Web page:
Posts Tagged ‘book’
A while back, Atlanta-based editorial and commercial photographer Zack Arias decided to start a Q&A blog that would, in his words, “add signal to an industry filled with far too much noise.” On this Tumblr he’s answered 1,000+ questions ranging from the relevant to the rude about the art and business of photography.
Now he’s decided to take that blog project to another level by compiling 100+ of the best and most common questions he’s gotten into a book called, appropriately enough, Photography Q&A — Real Questions, Real Answers. Read more…
Lumio is an innovative new LED light idea that has been making quite a splash over on Kickstarter. Conceived by San Francisco-based industrial designer Max Gunawan, the lamp has raised nearly half a million dollars from nearly 5,000 backers over on Kickstarter — after an initial goal of just $60,000. It’s a lamp that’s inspired by the design of a book: open the cover and the light turns on, close it and it shuts off.
Since 2005, photographer and photography lecturer Robert Burley has been documenting the demise of film photography through film photographs. He has traveled around the world with his 4×5 field camera in tow, capturing the demolition of buildings, the equipment that once powered a giant industry, and the desolation of factories that were once teeming with workers.
The photograph above shows a crowd watching the implosions of buildings 65 and 69 at Kodak Park in Rochester, New York on October 6, 2007.
It was almost exactly one year ago that Olympus fired then-CEO Michael Woodford and started a chain of events that culminated in one of the largest financial scandals in Japanese history. Woodford received an incredible amount of international attention for his role in the saga, since he was one of the highest ranking executives ever to turn into a whistleblower.
He may have lost his $8-million-a-year job, but he likely won’t ever need another: in addition to settling for a reported $15.5 million over the breakup, Woodford is also cashing in by writing a book that offers his account of what transpired.
New York magazine editor Christopher Bonanos has written a new book titled Instant: The Story of Polaroid, which provides a behind-the-scenes look at the rise and fall of Edwin Land’s revolutionary company. In the video above, Bonanos offers a brief history of Polaroid, including how Land’s ideas inspired entrepreneurs to follow:
[Edwin] Land did no market research. He once said that marketing is what you do if your product is no good. Instead, what he believed was this: you had to show people something they had no idea they wanted, but that was irresistible. To that end, what he would do was turn Polaroid’s annual meeting into sort of a show. He would get up on stage, he would show the new camera, he would demonstrate whatever the new product was, and by the end of the meeting you completely had to have one. You were drawn into Polaroidland.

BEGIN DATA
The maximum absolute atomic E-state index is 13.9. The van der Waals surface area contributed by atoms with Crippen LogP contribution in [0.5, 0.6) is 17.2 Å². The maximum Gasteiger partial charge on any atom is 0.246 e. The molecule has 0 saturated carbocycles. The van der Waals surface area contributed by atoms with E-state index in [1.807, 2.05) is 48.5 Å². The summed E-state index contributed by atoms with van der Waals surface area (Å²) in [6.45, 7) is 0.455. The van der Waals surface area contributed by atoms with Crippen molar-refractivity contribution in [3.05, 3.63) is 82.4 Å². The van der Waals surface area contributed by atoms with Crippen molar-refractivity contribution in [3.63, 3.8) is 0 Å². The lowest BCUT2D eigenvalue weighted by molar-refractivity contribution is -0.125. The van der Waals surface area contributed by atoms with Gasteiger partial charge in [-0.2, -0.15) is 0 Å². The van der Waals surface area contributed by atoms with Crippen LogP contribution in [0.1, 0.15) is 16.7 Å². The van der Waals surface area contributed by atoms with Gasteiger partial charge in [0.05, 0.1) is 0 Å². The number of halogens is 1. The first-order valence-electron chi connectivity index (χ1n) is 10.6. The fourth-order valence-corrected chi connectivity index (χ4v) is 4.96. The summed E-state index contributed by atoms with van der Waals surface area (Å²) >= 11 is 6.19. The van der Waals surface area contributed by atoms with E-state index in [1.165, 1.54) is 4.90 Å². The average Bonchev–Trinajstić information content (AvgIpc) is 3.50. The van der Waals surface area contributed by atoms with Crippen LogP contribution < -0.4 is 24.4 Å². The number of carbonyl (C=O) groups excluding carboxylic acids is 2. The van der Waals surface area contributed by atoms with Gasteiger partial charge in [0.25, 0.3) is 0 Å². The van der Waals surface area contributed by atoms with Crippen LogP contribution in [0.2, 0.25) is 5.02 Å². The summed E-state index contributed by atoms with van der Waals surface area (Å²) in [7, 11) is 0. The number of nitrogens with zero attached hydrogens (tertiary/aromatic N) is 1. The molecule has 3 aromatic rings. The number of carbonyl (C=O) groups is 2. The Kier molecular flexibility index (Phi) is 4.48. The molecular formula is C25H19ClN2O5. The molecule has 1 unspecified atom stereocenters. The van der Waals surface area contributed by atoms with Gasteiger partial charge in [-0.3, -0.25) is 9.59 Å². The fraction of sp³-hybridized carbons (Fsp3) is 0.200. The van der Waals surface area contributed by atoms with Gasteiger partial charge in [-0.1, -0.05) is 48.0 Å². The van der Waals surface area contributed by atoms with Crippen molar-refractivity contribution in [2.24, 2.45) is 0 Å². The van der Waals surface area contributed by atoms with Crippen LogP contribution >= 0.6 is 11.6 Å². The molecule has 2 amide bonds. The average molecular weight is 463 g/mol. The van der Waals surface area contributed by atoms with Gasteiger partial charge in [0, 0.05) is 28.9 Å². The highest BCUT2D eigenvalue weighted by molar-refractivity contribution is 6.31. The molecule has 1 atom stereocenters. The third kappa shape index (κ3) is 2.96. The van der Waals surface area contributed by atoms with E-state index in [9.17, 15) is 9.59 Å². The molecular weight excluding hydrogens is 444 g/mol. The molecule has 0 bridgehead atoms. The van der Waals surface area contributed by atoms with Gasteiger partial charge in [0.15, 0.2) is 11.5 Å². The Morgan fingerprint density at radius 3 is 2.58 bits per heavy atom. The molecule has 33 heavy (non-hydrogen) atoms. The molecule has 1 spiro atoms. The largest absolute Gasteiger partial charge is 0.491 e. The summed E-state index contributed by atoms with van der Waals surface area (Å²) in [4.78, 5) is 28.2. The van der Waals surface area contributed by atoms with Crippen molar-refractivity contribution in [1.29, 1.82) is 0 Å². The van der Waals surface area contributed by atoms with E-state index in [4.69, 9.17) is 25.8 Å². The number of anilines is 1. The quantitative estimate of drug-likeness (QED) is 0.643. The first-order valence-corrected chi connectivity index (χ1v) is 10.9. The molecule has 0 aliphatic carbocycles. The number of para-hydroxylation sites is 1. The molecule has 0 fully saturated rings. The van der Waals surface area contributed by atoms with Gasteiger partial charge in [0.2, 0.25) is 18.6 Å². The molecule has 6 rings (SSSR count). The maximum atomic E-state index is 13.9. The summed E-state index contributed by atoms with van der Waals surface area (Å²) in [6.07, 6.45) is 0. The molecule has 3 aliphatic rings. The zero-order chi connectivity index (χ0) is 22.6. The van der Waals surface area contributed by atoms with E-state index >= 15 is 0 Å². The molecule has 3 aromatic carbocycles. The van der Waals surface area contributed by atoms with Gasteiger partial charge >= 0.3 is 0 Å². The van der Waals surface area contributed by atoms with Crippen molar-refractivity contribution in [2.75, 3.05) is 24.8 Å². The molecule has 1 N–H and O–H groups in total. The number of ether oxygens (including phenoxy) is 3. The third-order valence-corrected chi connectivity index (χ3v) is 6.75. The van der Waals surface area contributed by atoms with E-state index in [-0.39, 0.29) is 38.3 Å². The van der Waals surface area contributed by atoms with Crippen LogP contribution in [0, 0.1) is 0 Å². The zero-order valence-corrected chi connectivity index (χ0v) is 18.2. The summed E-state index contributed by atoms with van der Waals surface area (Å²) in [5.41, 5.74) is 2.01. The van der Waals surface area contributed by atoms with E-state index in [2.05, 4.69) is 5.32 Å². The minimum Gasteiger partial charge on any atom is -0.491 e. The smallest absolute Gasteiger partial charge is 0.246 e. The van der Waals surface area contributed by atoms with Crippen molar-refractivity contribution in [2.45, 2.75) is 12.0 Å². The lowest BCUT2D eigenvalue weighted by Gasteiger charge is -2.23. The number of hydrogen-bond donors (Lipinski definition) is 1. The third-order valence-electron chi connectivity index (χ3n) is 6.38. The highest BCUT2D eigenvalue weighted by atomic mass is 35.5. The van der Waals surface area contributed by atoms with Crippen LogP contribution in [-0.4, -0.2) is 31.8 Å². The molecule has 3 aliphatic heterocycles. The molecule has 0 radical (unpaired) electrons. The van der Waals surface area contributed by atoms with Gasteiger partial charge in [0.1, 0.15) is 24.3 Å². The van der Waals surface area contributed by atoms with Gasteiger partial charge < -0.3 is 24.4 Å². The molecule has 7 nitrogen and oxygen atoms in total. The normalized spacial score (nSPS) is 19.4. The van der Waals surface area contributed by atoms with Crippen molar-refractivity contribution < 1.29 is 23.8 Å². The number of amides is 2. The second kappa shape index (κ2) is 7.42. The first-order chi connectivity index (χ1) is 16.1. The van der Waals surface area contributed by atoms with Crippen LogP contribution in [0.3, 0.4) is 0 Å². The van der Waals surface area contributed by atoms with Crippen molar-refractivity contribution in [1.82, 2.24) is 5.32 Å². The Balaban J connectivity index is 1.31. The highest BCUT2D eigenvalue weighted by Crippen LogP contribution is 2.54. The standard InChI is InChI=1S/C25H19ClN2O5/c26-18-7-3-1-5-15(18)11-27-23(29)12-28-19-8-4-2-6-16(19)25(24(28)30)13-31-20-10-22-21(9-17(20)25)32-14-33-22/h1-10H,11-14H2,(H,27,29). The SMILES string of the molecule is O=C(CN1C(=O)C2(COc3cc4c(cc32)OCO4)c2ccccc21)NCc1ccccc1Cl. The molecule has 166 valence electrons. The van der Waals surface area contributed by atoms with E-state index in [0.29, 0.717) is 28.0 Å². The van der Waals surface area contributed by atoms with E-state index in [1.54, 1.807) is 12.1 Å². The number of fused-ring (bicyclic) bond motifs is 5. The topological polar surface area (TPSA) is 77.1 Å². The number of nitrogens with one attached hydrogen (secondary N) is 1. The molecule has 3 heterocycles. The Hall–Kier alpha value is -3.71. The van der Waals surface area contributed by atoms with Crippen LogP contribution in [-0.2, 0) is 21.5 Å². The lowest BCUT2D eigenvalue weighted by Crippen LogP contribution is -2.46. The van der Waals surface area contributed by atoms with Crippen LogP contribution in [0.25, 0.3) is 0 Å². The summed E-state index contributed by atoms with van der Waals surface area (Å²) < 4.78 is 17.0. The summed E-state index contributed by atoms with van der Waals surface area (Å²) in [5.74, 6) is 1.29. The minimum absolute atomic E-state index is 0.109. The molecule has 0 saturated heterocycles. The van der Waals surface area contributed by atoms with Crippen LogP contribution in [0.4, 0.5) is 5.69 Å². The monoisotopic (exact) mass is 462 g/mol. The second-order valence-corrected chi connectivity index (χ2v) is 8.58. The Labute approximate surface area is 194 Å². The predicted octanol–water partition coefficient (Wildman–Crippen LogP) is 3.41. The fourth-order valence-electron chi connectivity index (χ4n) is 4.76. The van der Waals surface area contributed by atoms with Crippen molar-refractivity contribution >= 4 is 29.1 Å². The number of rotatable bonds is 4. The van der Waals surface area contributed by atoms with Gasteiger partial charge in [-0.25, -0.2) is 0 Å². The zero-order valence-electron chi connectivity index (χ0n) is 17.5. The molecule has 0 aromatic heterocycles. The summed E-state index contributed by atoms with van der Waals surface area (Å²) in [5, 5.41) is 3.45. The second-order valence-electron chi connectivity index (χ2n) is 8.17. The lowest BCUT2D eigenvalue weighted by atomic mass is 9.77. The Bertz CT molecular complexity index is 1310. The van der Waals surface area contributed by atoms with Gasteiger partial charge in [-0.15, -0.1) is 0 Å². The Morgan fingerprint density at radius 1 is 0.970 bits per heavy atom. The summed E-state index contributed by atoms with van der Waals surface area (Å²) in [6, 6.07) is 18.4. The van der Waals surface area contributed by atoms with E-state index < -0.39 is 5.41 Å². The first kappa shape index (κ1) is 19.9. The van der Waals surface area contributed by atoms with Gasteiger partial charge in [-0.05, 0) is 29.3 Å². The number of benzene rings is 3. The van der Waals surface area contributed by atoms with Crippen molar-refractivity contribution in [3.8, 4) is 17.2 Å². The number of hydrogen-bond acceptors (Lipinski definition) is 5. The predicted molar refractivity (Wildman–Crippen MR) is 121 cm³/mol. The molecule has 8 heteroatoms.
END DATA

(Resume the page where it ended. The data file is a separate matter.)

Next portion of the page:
Remind you of someone? If you’re thinking Steve Jobs, you’re right. The similarities were not a coincidence. As we shared last year, Steve Jobs considered Land his role model, and used many of his ideas in turning Apple into the juggernaut tech company it is today.
After photographer Bob Carey moved with his wife to the East Coast in 2003, he found that life suddenly flipped 180-degrees from what he was used to. He then did what every sane, middle-aged, male photographer would do: he began photographing himself in a pink tutu to express himself. However, the project wouldn’t stay random for long. Carey writes,
Six months after the move, Linda, was diagnosed with breast cancer. She beat it, only to have it recur in 2006. During these past nine years, I’ve been in awe of her power, her beauty, and her spirit. Oddly enough, her cancer has taught us that life is good, dealing with it can be hard, and sometimes the very best thing — no, the only thing — we can do to face another day is to laugh at ourselves, and share a laugh with others.
Carey has since decided to self-publish his tutu photographs as a book titled Ballerina and then donate all the net proceeds from his work to breast cancer organizations to fight against the disease.
San Diego-based photographer Tim Mantoani has an awesome project and book titled “Behind Photographs” that consists of 20×24-inch Polaroid portraits of famous photographers posing with their most iconic photographs. The film costs $200 per shot, and Mantoani has created over 150 of the portraits already since starting the project five years ago.
The George Eastman House in Rochester, NY is the world’s oldest museum dedicated to photography. A couple years ago, curator Todd Gustavson wrote a book on the history of photography featuring the museum’s gigantic collection of historical cameras. This behind-the-scenes video with Gustavson gives a glimpse into the drool-worthy warehouse and a brief tour of some legendary cameras.